Healing and Hope from Connections

By Guest Contributor

I myself lost my father to suicide when I was 22 years old, as a senior in college, and I know how terribly painful this can be. I knew something was wrong in the days before his death, but I didn’t have the tools or understanding to make sense of what I was experiencing. Afterward, I felt not only grief and shock, but also confusion, anger and guilt. Was there something I missed? Was there something I could have done? These are very common, though excruciating, experiences that follow a death by suicide. Healing came slowly, but it did come – in the conversations I had with friends and family, and in our willingness to be open with each other about what had happened and how it affected us. Some sense of forgiveness and humility emerged in the realization that we are all human, and that we did all we knew how to do at the time.

Since then I have learned a lot more about the intense pain and loneliness associated with suicidal thoughts and behaviors. The most important thing I have learned is this: in the vast majority of cases, suicide can be prevented. Maybe not in my dad’s case or in Nathan’s case, but in most situations we can do something to help.

The most important thing we can do is to ask those we are worried about if they are thinking about hurting themselves or taking their own life. Ask them compassionately but directly. Believe me, in almost every case, those we ask will experience our concern with a sense of relief. Asking does not increase the chance of suicide. Asking does not put the thought in their head. Those are myths. A person experiencing suicidal ideation is losing hope, and our concern offers the best antidote there is: a reason to risk hoping again.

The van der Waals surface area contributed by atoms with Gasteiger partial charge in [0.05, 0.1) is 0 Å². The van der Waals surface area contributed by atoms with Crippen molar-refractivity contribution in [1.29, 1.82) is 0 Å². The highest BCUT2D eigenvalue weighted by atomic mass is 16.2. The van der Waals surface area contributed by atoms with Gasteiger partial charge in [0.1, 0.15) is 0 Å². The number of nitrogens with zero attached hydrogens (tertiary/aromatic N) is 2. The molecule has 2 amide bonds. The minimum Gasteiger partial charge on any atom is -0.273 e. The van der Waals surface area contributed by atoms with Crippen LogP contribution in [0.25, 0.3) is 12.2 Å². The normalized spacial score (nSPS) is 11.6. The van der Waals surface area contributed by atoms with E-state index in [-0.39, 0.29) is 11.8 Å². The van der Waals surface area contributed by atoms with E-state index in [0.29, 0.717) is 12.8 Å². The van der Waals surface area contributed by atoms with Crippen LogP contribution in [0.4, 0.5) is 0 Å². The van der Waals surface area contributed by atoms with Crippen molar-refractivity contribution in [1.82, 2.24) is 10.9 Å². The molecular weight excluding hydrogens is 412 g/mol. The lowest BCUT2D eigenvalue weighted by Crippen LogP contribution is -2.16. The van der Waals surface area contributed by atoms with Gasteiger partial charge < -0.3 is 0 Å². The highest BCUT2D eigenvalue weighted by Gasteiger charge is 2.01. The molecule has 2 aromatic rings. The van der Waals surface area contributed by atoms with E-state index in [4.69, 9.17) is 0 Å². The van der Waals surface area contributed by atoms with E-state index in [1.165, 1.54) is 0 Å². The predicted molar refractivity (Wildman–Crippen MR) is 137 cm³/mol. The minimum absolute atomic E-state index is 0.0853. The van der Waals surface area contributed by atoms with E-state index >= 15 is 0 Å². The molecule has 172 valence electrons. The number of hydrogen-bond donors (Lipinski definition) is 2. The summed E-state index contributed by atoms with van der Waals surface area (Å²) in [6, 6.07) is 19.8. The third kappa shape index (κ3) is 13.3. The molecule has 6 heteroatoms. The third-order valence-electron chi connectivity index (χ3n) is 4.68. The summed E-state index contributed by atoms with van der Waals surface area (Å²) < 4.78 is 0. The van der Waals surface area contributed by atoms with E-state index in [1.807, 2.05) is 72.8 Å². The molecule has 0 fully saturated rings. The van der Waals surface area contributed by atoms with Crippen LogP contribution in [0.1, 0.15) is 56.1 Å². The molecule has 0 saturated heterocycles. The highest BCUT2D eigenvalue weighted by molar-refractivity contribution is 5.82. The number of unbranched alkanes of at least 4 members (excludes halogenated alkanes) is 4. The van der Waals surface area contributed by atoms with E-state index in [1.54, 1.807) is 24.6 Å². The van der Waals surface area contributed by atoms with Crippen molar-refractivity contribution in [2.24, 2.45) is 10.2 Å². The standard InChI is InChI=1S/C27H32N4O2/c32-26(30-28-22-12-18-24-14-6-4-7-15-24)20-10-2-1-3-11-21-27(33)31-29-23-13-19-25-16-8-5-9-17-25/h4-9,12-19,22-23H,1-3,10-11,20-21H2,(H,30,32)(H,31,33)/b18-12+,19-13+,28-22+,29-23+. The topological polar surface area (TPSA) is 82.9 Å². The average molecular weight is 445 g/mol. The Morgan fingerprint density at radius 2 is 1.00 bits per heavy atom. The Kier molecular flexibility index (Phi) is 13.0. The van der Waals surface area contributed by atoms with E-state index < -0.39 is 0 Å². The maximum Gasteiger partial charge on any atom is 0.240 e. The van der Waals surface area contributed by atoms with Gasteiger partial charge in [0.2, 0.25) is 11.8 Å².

Then, encourage, persuade, accompany that friend, family member or colleague to professionals or others who can help.

So pay attention to the warning signs listed in the Campus today, and if you are worried about someone, ask them directly if they are thinking of harming themselves. In almost every case they will answer you truthfully, and that moment of honest human connection is the beginning of healing.

If you are experiencing suicidal thoughts, know this: you are not alone. In the last year, about 7 percent of college students here and across the country thought seriously about suicide. Having such thoughts is not a crime; talking about such thoughts will not get you sent home from school. Suicidal thoughts are common. They are also painful and scary; but you do not have to struggle with them alone. Counselors work with students having such thoughts every day. So tell someone – a friend, a counselor, a dean or just the person who lives next door – tell someone what is happening.   

Today, some of us are feeling intense grief; some anger; some guilt; some of us are numb, or frightened, or depressed, or lonely, or just tired or distracted or stressed by daily life. There is nothing I can do now for my father or for Nathan but grieve and remember. But we can do something now for each other. Healing and hope come in our connections. Healing is not magic; healing is not always quick; but healing does happen.

GUS JORDAN is the Executive Director of Health and Counseling Services

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